American breeders took notice and began to be more careful and purposeful in their breeding.  While there are still differences between American and European German Shepherds, many of the health and intelligence concerns are no longer an issue.    

General Information

Many people don’t know that the official AKC name for the German Shepherd is the “German Shepherd Dog.”  It also goes by the abbreviation GSD.  

The general size of a German Shepherd is 22-24 inches tall at the shoulder.  Adult German Shepherds weigh between 75 and 95 pounds.

The average lifespan for a German Shepherd is 10-14 years old.

Unlike many of the retriever breeds, German Shepherd crossbreeds are not as popular.  Instead, many breeders continue to focus on making the German Shepherd Dog a healthy and vibrant pure breed.

Personality Strong Points

German shepherd personality

When people think of a German Shepherd, different images come to the mind.  Some will think of a police dog, some will think of a family pet, and some may think of a German Shepherd they perceive as dangerous.

In many ways, German Shepherds’ characteristics are misunderstood.  Instead of thinking about the original herding and farming traits in the breed, many people think only of their guarding instincts.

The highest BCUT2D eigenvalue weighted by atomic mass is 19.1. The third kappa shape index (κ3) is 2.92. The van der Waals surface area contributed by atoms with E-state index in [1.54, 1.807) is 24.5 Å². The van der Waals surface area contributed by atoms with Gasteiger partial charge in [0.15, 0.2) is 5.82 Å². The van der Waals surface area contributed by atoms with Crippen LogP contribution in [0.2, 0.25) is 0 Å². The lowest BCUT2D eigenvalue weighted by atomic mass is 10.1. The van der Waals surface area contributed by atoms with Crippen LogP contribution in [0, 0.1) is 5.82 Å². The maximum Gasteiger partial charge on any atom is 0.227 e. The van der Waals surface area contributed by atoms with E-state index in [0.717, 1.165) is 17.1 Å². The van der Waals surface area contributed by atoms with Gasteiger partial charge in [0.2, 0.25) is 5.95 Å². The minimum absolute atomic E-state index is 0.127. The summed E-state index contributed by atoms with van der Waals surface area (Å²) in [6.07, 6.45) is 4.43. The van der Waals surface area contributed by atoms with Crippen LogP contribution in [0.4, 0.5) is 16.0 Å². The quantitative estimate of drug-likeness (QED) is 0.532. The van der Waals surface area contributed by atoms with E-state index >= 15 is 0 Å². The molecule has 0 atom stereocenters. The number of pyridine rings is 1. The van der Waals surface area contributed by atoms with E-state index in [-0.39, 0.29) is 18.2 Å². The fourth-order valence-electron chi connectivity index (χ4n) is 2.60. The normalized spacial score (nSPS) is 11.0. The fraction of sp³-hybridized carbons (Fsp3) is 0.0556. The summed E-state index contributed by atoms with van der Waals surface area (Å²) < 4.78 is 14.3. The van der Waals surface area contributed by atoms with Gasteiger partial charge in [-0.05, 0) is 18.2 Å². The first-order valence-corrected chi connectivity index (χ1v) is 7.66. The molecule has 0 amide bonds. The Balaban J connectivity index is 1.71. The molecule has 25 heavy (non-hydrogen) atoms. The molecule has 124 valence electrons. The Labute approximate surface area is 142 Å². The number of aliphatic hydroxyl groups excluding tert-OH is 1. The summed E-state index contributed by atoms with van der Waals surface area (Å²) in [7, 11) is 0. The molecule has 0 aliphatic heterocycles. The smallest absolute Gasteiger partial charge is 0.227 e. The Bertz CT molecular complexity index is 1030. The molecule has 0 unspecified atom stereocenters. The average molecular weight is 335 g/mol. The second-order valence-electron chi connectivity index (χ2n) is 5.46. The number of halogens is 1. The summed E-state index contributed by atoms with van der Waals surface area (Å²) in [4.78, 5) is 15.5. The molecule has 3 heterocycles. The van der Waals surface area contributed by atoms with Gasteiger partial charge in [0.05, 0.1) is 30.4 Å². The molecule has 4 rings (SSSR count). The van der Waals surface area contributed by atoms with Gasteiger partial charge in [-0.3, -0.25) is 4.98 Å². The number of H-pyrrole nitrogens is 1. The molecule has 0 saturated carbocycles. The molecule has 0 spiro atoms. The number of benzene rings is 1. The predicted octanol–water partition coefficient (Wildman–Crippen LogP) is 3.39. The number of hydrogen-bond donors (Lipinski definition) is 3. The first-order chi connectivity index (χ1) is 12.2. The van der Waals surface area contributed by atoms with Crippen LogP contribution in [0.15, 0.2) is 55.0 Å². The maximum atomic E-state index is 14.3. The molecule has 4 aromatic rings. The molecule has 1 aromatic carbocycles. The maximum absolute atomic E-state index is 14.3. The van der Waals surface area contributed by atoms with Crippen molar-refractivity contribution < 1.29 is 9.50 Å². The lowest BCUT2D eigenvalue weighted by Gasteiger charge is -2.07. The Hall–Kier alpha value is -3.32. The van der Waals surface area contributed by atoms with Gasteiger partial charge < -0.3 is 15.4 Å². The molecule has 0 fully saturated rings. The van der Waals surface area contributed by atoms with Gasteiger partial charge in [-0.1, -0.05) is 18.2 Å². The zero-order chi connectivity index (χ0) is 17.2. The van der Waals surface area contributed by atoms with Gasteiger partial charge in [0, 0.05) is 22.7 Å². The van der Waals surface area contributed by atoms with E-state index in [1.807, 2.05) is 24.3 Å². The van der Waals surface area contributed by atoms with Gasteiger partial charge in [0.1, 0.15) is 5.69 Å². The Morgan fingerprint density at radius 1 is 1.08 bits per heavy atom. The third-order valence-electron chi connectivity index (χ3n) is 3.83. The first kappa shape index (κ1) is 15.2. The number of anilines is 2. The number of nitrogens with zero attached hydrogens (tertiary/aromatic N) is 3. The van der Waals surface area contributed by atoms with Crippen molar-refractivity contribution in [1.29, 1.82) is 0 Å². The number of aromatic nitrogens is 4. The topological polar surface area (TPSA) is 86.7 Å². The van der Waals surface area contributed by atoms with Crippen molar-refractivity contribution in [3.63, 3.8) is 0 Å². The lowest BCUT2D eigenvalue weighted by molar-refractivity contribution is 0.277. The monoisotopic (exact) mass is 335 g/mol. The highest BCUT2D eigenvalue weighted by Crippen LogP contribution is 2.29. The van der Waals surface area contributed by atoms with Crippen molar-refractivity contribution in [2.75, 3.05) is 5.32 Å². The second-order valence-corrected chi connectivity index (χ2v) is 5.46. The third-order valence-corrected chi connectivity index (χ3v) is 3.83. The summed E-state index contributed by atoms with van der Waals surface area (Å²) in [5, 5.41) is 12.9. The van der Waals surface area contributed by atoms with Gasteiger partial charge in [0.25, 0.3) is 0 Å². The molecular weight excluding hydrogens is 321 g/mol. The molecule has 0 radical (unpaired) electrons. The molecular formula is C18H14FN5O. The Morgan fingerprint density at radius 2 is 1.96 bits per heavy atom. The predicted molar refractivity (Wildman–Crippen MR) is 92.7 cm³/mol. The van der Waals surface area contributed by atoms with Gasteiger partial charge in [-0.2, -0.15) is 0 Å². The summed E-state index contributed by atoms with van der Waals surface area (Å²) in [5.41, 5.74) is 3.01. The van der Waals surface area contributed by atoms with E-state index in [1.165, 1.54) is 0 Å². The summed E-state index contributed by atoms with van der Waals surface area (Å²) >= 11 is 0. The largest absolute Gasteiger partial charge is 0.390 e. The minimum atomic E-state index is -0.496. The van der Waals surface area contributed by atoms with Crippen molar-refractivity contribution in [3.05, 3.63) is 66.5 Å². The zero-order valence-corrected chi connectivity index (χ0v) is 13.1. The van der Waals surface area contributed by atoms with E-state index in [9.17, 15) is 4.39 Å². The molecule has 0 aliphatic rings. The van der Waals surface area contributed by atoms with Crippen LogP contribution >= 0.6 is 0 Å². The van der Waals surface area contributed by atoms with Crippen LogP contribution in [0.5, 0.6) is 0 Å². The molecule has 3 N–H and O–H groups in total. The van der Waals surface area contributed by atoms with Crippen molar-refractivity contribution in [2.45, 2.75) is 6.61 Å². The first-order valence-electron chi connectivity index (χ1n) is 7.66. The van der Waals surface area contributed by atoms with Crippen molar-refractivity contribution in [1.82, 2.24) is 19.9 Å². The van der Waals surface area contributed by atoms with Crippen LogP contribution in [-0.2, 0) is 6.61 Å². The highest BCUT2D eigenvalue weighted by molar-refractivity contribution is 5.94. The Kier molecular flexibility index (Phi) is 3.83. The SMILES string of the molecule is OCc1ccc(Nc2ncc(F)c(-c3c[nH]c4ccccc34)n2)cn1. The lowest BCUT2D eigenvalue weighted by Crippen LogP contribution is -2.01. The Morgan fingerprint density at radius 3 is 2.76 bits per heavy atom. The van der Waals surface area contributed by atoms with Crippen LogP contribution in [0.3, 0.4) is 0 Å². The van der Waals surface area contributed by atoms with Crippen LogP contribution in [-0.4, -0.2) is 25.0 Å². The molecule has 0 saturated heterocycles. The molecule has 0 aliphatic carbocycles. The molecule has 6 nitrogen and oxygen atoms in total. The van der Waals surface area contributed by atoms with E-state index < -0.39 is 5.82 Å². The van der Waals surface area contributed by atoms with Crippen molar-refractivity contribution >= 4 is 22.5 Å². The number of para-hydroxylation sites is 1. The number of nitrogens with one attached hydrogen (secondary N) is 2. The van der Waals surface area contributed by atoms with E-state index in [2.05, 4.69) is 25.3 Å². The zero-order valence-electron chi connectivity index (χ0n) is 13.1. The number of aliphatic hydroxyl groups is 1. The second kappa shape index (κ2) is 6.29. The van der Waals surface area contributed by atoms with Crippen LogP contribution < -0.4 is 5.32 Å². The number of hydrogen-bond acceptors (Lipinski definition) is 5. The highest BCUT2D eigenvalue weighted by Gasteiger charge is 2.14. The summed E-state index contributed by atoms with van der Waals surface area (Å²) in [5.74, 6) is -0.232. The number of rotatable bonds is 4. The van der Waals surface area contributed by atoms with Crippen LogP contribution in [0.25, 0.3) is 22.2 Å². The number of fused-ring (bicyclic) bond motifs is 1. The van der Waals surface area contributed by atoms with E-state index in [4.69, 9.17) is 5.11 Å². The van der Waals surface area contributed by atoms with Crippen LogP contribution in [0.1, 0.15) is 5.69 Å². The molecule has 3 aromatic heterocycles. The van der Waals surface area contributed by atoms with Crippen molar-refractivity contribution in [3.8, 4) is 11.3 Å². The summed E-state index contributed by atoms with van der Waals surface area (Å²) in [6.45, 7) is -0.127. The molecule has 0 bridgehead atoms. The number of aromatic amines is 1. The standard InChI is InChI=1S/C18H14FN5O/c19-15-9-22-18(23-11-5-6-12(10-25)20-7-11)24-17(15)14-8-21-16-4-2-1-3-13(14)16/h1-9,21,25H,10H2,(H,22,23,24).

As the second-most favorite dog in the United States, they certainly have some attractive traits!

So what are some of the most-loved characteristics of the German Shepherd?


Going back to the original intent of Stephanitz, the German Shepherd is made for hard work.

Whether it is herding sheep or cattle, going on search-and-rescue missions, being used by the military and police, or merely running around the backyard; the German Shepherd loves hard work.

German Shepherds are not afraid of long days or doing complicated tasks.  In fact, they thrive on it.


German Shepherds quickly become attached to their owners and handlers.  

Whether it is a family, a farmer, or a policeman; a German Shepherd knows who its master is and will remain wholly loyal to that person.


Intelligence combined with versatility is a reason that many security institutions, such as police K-9 units, use German Shepherds.

German shepherd K9 unit

Like many other breeds, the German Shepherd can be easily trained when they are young.  What sets the German Shepherd apart, however, is their ability to learn more than the average breed.

German Shepherds can be quickly trained to do almost anything.  Along with their hard work, this is one of the main reasons they are the default breed for search-and-rescue and security purposes.


A trait that is often overlooked in German Shepherds is their companionship to humans.